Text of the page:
1. Selenium: Selenium is a framework of different software tests written in Java, Python, and other languages. It is applicable for writing test Web-based applications by automating interaction with the user interface (UI). Selenium supports different browsers like Firefox, Chrome, and Internet Explorer. It is possible to write tests in various programming languages like Java, C# and Python, etc.
2. Appium: It is an advanced-level, open-source test automation framework used to write automated tests, especially for native and hybrid mobile apps. Appium lets you create your tests using client-side languages like Java, Python, etc. The framework supports multiple app platforms, including iOS and Android. The advantage of using Appium is that you don't need a rooted phone to run automated tests on it. However, Appium only works with real mobile devices; it doesn't support emulators.
3. SoapUI: SoapUI is a free and open-source web application testing tool that provides functional, regression, and load/performance testing. You can use it to create automated tests to check RESTful web services. It comes with built-in libraries for creating SOAP and HTTP tests and data-driven testing capabilities. The user interface is easy to access and has a rich feature set. It supports multiple languages like Java, C#, Perl, Python, etc., with custom libraries.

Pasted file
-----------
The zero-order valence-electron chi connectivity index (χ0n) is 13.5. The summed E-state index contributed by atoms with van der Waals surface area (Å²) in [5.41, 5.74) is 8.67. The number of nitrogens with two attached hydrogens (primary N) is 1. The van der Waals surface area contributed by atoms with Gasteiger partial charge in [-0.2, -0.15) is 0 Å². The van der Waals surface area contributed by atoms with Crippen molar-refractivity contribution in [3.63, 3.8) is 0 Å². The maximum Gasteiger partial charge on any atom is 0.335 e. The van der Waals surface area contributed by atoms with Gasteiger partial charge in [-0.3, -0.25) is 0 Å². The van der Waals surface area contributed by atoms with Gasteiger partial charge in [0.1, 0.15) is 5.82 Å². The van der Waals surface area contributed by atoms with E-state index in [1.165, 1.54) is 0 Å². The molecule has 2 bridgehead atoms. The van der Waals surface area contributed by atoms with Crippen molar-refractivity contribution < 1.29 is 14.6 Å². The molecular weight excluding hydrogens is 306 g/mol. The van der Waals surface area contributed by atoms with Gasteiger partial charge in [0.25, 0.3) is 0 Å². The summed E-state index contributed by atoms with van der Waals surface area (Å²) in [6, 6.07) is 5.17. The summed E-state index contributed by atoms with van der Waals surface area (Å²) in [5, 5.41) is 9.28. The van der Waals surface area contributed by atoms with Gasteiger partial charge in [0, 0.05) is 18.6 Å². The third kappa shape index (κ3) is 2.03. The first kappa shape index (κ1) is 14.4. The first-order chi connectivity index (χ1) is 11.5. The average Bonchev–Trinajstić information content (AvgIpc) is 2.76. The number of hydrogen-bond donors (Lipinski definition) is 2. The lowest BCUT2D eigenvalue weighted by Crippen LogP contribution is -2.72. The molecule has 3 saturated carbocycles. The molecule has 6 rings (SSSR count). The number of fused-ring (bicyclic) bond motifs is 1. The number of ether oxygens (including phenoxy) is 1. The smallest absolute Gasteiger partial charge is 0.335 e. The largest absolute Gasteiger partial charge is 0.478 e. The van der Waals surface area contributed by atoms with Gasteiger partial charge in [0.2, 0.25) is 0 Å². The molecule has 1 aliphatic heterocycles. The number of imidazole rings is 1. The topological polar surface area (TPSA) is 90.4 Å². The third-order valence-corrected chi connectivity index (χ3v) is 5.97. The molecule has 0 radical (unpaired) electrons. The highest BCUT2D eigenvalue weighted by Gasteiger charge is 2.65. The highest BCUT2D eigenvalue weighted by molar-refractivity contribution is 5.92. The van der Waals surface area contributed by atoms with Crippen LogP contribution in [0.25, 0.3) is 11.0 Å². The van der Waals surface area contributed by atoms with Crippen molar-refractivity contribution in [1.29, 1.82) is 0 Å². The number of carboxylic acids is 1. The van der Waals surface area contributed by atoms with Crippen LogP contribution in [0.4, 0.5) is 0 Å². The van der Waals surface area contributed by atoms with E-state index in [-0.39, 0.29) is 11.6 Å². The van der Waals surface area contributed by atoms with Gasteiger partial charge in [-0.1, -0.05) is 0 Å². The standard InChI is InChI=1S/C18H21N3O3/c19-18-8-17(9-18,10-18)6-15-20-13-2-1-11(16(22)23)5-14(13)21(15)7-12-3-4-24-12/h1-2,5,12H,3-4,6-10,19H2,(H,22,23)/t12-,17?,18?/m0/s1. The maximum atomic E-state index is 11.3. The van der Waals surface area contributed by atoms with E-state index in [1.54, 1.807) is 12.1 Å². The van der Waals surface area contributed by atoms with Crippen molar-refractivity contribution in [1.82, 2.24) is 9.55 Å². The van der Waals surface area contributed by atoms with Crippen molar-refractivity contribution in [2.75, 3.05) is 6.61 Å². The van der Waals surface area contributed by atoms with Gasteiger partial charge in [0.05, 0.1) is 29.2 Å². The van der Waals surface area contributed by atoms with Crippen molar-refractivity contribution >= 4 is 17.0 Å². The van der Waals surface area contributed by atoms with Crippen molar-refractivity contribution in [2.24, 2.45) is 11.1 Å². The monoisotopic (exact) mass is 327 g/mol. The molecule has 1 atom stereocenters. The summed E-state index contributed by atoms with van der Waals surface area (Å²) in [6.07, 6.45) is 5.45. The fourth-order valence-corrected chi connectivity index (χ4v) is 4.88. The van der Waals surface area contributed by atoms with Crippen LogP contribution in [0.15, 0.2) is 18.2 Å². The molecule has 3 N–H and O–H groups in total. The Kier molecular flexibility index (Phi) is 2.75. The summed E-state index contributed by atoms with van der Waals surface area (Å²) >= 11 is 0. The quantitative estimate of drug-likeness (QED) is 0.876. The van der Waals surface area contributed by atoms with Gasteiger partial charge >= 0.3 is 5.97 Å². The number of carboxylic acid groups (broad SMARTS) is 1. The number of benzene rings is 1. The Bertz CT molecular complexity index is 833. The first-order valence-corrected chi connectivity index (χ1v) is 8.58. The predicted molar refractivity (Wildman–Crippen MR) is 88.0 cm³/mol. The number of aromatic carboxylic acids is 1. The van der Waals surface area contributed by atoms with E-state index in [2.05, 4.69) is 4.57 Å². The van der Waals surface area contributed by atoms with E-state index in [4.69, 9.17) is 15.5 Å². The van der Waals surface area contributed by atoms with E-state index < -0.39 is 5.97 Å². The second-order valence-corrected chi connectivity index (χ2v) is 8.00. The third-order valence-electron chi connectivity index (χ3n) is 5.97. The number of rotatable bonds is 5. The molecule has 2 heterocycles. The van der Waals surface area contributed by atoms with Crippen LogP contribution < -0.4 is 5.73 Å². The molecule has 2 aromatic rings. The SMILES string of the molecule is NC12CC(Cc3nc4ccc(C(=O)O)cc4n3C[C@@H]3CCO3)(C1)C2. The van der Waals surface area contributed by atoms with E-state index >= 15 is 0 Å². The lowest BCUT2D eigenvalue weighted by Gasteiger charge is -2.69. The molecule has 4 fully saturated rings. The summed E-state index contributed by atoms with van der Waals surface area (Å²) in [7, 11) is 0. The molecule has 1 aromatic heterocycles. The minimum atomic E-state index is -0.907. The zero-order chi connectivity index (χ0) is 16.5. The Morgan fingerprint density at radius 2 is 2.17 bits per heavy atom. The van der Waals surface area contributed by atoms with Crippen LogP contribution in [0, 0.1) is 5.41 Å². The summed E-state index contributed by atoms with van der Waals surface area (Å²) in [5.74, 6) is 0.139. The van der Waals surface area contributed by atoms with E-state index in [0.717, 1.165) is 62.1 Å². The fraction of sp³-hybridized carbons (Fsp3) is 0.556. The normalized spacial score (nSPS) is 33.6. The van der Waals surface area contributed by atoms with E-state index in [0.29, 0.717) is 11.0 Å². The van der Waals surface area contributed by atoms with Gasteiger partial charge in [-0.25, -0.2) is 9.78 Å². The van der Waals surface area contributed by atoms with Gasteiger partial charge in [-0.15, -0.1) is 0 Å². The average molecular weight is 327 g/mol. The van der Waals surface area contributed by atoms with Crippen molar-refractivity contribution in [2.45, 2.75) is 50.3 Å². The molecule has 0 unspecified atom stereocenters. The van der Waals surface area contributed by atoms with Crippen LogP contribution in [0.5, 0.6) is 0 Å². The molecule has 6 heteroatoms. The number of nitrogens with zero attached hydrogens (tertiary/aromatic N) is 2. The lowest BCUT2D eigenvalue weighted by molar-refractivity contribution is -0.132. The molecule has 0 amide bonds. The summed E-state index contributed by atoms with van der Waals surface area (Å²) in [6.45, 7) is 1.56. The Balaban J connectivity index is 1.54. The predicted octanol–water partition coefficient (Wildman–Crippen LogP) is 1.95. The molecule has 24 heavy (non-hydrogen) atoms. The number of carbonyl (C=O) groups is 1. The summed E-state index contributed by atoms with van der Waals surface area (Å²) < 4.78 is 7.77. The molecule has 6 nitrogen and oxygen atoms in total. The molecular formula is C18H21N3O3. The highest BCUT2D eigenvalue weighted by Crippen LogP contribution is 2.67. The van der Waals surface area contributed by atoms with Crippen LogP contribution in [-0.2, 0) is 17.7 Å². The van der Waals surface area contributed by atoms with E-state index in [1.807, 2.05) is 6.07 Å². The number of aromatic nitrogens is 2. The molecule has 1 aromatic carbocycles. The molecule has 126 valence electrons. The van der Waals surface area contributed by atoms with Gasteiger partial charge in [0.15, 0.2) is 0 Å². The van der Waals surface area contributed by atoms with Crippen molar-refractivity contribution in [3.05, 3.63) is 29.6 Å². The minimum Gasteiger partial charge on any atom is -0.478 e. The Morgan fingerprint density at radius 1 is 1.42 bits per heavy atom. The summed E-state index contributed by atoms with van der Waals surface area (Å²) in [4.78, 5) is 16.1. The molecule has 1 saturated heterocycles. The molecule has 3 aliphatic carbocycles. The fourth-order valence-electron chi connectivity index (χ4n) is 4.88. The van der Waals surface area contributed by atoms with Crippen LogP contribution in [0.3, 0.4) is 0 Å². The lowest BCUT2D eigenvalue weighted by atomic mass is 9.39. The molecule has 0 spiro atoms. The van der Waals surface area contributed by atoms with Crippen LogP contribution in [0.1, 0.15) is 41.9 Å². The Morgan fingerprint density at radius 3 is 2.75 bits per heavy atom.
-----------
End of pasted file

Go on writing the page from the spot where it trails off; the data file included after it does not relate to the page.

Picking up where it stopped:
4. Jenkins: Jenkins is among the most popular continuous integration and delivery tools. It also serves as a great tool to start with if you're new to configuration management, as it has a more straightforward user interface than some of its peers. Jenkins was built on Java, which means that it supports all major operating systems—Windows, Linux, and macOS—and runs well on any cloud platform with robust network support.
5. JMeter: JMeter is a high-performance Java desktop application designed to test functional behavior and measure performance. Initially designed to test Web applications, it has expanded to other test functions. The software is freely available under a BSD license and is open-source. JMeter is compatible with all OS that supports Java SE (Operating System Specific Packages). All files that makeup JMeter are portable, and you can run them in any environment without installing a client or server component.
There are two basic approaches to test automation in DevOps. The first is test-driven development (TDD), in which you write your tests first, then write code based on them. The second is a behavior-driven development (BDD), where you develop tests that describe how your software should behave instead of just ensuring that it works correctly.
BDD seems most appropriate for DevOps testing because the point of DevOps is to align software developers with operations teams so they can deploy faster together. BDD allows team members from both groups and testers to work on a single set of tests that describe how their changes affect overall system behavior.
As a result, if you are already practicing DevOps, there's no reason not to be practicing BDD too.
Источник: DZone DevOpsdevops software software development devops approach devops as a service